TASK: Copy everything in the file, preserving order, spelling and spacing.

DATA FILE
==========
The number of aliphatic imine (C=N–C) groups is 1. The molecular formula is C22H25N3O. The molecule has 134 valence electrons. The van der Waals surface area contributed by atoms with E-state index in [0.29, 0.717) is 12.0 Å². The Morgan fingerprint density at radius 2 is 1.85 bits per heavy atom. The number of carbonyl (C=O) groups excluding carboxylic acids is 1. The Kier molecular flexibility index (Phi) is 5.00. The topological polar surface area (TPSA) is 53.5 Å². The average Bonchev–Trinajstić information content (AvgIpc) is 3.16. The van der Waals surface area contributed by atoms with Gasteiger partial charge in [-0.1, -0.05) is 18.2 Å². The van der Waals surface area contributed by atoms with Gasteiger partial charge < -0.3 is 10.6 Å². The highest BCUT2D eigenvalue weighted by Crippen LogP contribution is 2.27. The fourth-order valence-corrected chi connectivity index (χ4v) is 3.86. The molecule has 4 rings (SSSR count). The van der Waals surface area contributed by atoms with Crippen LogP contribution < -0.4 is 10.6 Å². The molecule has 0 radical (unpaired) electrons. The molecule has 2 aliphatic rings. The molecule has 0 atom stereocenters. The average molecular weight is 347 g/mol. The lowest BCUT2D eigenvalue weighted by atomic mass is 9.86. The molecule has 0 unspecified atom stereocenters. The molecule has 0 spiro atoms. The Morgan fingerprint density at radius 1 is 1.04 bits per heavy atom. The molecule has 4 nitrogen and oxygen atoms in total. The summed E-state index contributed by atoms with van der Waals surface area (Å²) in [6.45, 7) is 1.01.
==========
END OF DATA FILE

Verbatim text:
The number of aliphatic imine (C=N–C) groups is 1. The molecular formula is C22H25N3O. The molecule has 134 valence electrons. The van der Waals surface area contributed by atoms with E-state index in [0.29, 0.717) is 12.0 Å². The Morgan fingerprint density at radius 2 is 1.85 bits per heavy atom. The number of carbonyl (C=O) groups excluding carboxylic acids is 1. The Kier molecular flexibility index (Phi) is 5.00. The topological polar surface area (TPSA) is 53.5 Å². The average Bonchev–Trinajstić information content (AvgIpc) is 3.16. The van der Waals surface area contributed by atoms with Gasteiger partial charge in [-0.1, -0.05) is 18.2 Å². The van der Waals surface area contributed by atoms with Gasteiger partial charge < -0.3 is 10.6 Å². The highest BCUT2D eigenvalue weighted by Crippen LogP contribution is 2.27. The fourth-order valence-corrected chi connectivity index (χ4v) is 3.86. The molecule has 4 rings (SSSR count). The van der Waals surface area contributed by atoms with Crippen LogP contribution < -0.4 is 10.6 Å². The molecule has 0 radical (unpaired) electrons. The molecule has 2 aliphatic rings. The molecule has 0 atom stereocenters. The average molecular weight is 347 g/mol. The lowest BCUT2D eigenvalue weighted by atomic mass is 9.86. The molecule has 0 unspecified atom stereocenters. The molecule has 0 spiro atoms. The Morgan fingerprint density at radius 1 is 1.04 bits per heavy atom. The molecule has 4 nitrogen and oxygen atoms in total. The summed E-state index contributed by atoms with van der Waals surface area (Å²) in [6.45, 7) is 1.01.